Expert publishing blog opinions are solely those of the blogger and not necessarily endorsed by DBW.
I recently received an email from a FlightDeck user who was wondering about some of the warning messages he was receiving in his EPUB file. The questions he asked touched on some important issues that I don’t think are commonly understood, so I thought it would be a good idea to share them here with my fellow ebook developers.
The first issue has to do with how InDesign CC handles the identifiers in an EPUB file. According to the EPUB specification, every EPUB is supposed to contain one “unambiguous identifier for the EPUB Publication.” The spec also says, “Multiple identifier elements are permitted, but only one can be marked as the Unique Identifier via the package element unique-identifier attribute.”
What this means is that you must have one element in the OPF Metadata section, and that identifier is defined as the official identifier of the EPUB file when it is linked to the element. For example, let’s look at the OPF of the Book of Texas, a test EPUB 3 file I often use as an example:
In this example, the unique-identifier attribute is pointing to the id of the <dc:identifier>, specifying that this is the official identifier of the EPUB file. I chose to make that identifier the ISBN because the ISBN is supposed to be how an EPUB file is tracked.
InDesign CC handles IDs differently, however. The program does include the EPUB’s ISBN as an identifier if you give it one, but it also includes a UUID, a unique number that is generated by InDesign during the file creation. This UUID is, unfortunately, marked as the unique-identifier instead of the ISBN.
Now, as far as I know, this use of the UUID does not cause any major issues with the retailers, and will not lead to your EPUB being rejected. But it does not make sense to identify an EPUB with an ID that is not the ISBN. Future-proofing your content is one of the most important steps you can take as a production specialist. Technology changes quickly, and well-built EPUBs are better suited to that changing environment. As you expand your retail presence, you will find that not all retailers are as forgiving as the big five are when it comes to metadata and file display, so issues like this one can come back to bite you later. Additionally, when the time comes to archive all your content in a content management system, having consistent, correct markup will make that ingestion process much easier.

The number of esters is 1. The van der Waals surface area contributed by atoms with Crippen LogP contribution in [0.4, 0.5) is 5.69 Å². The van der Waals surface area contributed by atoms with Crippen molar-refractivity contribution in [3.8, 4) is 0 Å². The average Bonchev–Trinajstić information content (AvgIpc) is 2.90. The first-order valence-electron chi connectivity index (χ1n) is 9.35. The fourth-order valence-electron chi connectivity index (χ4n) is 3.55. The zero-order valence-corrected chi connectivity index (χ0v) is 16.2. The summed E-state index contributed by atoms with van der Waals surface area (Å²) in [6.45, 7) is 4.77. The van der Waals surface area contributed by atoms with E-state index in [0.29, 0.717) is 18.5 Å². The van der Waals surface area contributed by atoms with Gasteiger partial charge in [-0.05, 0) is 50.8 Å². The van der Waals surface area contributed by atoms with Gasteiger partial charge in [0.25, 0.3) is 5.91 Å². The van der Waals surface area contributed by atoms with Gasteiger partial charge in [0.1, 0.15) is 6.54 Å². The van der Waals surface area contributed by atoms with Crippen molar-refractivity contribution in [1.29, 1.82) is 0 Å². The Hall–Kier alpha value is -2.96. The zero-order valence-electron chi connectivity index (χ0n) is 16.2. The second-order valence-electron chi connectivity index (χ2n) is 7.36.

The fix for this problem is to remove the UUID and make the ISBN the primary identifier, as seen in the example above.
However, this fix actually leads to another possible problem. When InDesign builds EPUB files with embedded fonts, it obfuscates those fonts to make them harder for people to extract and install. This obfuscation process uses the unique-identifier value as the key to the encryption, so if you do decide to change the ISBN as described above, the font obfuscation will break and the fonts will not work properly.
Fixing this second issue is also not too difficult—you just have to extract your EPUB, remove and replace the font files using your original TTF or OTF files, delete the encryption.xml file from the META-INF folder, and rebuild the EPUB. This removes the obfuscation and will allow you to keep your ISBN as the unique-identifier. A nice side benefit of this fix is that, because Kobo does not currently support font obfuscation, your EPUB file will display properly on Kobo devices. If you are concerned about removing the obfuscation, you can always try adding it back by following the IDPF spec, or you may be able to rely on the DRM applied by retailers as your protective layer.
I hope this technical discussion makes sense and is helpful to you as you strive to make high-quality ebooks.
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